Heading into the Halloween Season, it’s time for all things spooky. As part of Disney+ Hallowstream, they have delivered Just Beyond just in time, and it hits every spooky note that a series for teens should. I’m an avid lover of family-friendly Halloween content, from comics, to movies (Halloweentown is my JAM) to trick or treating, so jumping into Just Beyond felt…just right.
Witches, monsters, ghosts and alternate universes are just some themes covered in this eight-episode series from the world of R.L. Stine (who co-executive produces). Each episode is its own story, with an all-new cast, new towns and new horrors. It’s perfect to jump into as a family or binge-watch on your own.
I will admit, this is definitely made for pre-teens, but even as an adult, I could enjoy each story and identify with some of the teen’s struggles. There are campy moments that are over-the-top, but fit perfectly for a teen drama, so I have to let that slide.
“It’s good to know that Green Day is still the anthem of teenage rebellion.”
Episode one, Leave Them Kids Alone, starts the series off strong with hints of brainwashing and a great soundtrack. It’s good to know that Green Day is still the anthem of teenage rebellion. The episode had some quotable moments, mainly spoken by Miss Genevive, played by Nasim Pedrad (SNL, New Girl). This was a role unlike any I have seen her in before and watching her hate and torture children was surprisingly satisfying.
Each episode in Just Beyond manages to take subjects that teens struggle with regularly—like body image, parents, bullies, and fear—and turn them into exaggerated horror-fare that is mostly safe to watch as a family. I will mention that Episode five, My Monster, features a creature whose face genuinely freaked me out, so maybe keep the little ones away from that.
Within the series you can expect to see witches (Which Witch), monsters (My Monster), aliens (Parents Are From Mars, Kids Are From Venus), alternate universes (The Treehouse), brainwashing (Leave Them Kids Alone), ghosts (We’ve Got Spirits, Yes We Do), mutation (Unfiltered) and curses (Standing up for Yourself).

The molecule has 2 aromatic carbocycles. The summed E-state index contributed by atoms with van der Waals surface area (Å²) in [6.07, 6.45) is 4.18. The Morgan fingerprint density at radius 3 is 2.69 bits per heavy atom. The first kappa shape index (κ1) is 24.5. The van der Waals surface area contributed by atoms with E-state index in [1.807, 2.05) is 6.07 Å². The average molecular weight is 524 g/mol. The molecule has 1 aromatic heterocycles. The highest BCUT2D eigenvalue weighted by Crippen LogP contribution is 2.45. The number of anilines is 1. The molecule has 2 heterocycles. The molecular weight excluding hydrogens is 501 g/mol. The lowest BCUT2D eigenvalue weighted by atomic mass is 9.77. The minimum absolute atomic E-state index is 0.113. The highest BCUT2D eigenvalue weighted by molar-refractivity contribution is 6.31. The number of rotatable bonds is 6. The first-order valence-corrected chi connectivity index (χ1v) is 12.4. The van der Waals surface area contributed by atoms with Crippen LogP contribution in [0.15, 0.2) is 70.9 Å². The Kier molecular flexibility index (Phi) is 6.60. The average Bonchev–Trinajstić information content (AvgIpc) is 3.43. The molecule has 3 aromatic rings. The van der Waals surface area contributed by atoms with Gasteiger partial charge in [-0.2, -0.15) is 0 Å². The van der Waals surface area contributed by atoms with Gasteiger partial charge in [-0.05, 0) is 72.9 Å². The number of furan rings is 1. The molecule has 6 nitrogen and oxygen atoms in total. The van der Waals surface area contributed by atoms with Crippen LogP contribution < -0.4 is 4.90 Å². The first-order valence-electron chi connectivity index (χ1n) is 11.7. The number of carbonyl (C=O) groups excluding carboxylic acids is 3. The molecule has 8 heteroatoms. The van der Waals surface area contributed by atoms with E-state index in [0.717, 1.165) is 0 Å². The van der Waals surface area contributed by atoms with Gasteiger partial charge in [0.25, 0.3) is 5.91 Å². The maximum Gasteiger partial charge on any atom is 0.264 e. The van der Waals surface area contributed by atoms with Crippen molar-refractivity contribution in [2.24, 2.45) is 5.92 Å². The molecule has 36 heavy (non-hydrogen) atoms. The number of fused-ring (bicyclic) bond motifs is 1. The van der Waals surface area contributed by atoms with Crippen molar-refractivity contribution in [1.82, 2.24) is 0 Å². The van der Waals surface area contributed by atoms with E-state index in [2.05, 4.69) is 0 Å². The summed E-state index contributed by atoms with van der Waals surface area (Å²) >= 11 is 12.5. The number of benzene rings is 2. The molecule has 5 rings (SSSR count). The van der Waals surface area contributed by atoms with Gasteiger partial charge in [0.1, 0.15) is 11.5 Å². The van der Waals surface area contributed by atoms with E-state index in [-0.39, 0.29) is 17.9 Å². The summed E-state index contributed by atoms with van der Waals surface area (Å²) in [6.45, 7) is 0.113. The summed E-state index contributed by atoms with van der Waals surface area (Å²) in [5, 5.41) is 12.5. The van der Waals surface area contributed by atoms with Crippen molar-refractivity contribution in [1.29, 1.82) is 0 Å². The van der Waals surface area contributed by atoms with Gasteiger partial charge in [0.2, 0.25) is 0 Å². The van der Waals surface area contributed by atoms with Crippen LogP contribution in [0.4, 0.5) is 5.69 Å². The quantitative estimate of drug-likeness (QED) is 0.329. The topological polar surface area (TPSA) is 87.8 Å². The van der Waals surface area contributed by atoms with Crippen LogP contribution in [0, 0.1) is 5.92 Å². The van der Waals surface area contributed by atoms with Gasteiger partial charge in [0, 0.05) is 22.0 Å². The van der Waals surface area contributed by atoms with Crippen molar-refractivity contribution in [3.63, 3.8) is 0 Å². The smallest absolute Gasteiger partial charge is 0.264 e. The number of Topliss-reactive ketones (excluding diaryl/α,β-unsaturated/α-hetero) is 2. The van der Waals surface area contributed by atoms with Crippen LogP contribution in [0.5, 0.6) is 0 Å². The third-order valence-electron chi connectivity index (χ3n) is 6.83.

“Disney puts their wholesome spin on each Halloween theme in Just Beyond, making it easily relatable.”
The good news is that, because each episode is its own entity, if you’re excited about any of these spooky subjects—or not so keen on others—you can jump to, or omit any episode you’d like. Witches and brainwashing are right up my alley and these episodes didn’t disappoint. I felt a lot of ‘girl power’ in Leave Them Kids Alone, and Which Witch was a feel-good family channel-type of experience. In both cases, I enjoyed it. Disney puts their wholesome spin on each Halloween theme in Just Beyond, making it easily relatable.
I grew up reading R.L Stine’s Goosebumps. Granted, I haven’t checked back in with those novels since I was a kid, it feels like they held a touch more spook back in my youth. Just Beyond feels like a slightly more innocent version of the children’s horror I grew up with. Night of the Living Dummy still creeps me out, even in my 30s. Aside from the face I mentioned above, nothing about these episodes will instill fear, ghosts and aliens eventually appear more goofy than anything.
Heading into the Halloween season, Just Beyond is a great starting point to introduce younger children to ghosts, monsters and aliens while keeping with family values and adding just a touch of spookiness. The show is exactly what you would expect from a stereotypical Disney show, so be prepared to deal with feel-good life lessons among these otherworldly creatures. Just beyond is a great watch for young families, but the campy effects and dialogue could lose the attention of older viewers.